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May 2009

Revisiting the ROI of Trade Shows

Trade Shows have long been on my list of least favorite Marketing Tactics. Perhaps it's because they've been a "Least Effective" Marketing Tactic in my experience. But being a bargain hunter in a high-supply, low-demand market, I'm willing to rethink the ROI of Trade Shows.

It's no surprise that B2B Trade Show spending is down this year (and has been declining steadily over the past few years). Forrester Research recently published a study on B2B Marketing Spend, The 2009 Economic Impact on B2B Marketing Budgets and Activities. As budgets are tightening, marketing spend is shifting from more traditional activities such as tradeshows and print advertising to digital media. 49% of B2B Marketers surveyed by Forrester stated that they planned to REDUCE Trade Show spend.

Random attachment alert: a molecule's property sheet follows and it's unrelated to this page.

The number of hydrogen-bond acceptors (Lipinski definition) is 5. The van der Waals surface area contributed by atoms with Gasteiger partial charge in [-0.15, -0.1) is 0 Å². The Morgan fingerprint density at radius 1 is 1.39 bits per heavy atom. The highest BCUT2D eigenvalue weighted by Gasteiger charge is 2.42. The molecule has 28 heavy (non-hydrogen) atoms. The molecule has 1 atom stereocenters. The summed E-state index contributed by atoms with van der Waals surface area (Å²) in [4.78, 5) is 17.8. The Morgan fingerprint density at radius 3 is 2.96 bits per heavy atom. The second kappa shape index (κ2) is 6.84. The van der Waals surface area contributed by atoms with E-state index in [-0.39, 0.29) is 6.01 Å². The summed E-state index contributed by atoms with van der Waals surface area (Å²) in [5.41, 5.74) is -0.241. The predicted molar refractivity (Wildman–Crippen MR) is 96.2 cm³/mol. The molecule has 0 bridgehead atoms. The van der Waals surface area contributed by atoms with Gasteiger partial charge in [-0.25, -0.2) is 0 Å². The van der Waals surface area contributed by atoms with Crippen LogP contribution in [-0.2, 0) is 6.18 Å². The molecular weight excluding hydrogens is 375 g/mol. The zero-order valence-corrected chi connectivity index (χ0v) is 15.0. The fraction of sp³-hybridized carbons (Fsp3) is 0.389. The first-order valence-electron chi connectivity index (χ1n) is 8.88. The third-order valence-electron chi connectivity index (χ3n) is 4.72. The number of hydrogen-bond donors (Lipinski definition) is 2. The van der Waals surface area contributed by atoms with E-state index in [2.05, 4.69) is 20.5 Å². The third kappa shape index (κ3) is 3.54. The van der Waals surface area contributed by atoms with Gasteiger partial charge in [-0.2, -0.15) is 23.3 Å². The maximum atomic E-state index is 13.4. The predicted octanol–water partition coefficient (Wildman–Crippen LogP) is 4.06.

Forrester shift in spending

But as demand drops, it's easier to negotiate better deals. And with corporate travel budgets at an all time low, trade show attendance is restricted to those with a serious business need and/or budget.

I planned a client's presence at a trade show last month, RFID Journal Live, and though attendance was down, the seriousness of the conversations was up. So it reinforces my recession theory on trade shows. The tighter the T&E budget, the more likely attendees will have an budgeted project:
Trade Show Budget

This may be the first time I've seen qualified leads come in on Day 3 of a 3-Day show! It's more common for decision makers to attend the first couple of days of a show and have the vendors stay behind and talk to each other as the show nears its end.

So though I'm not entirely bullish on Trade Shows in general, I'll be more open-minded when evaluating their effectiveness. With better deals and better-qualified buyers, they may have a new place in the marketing budget.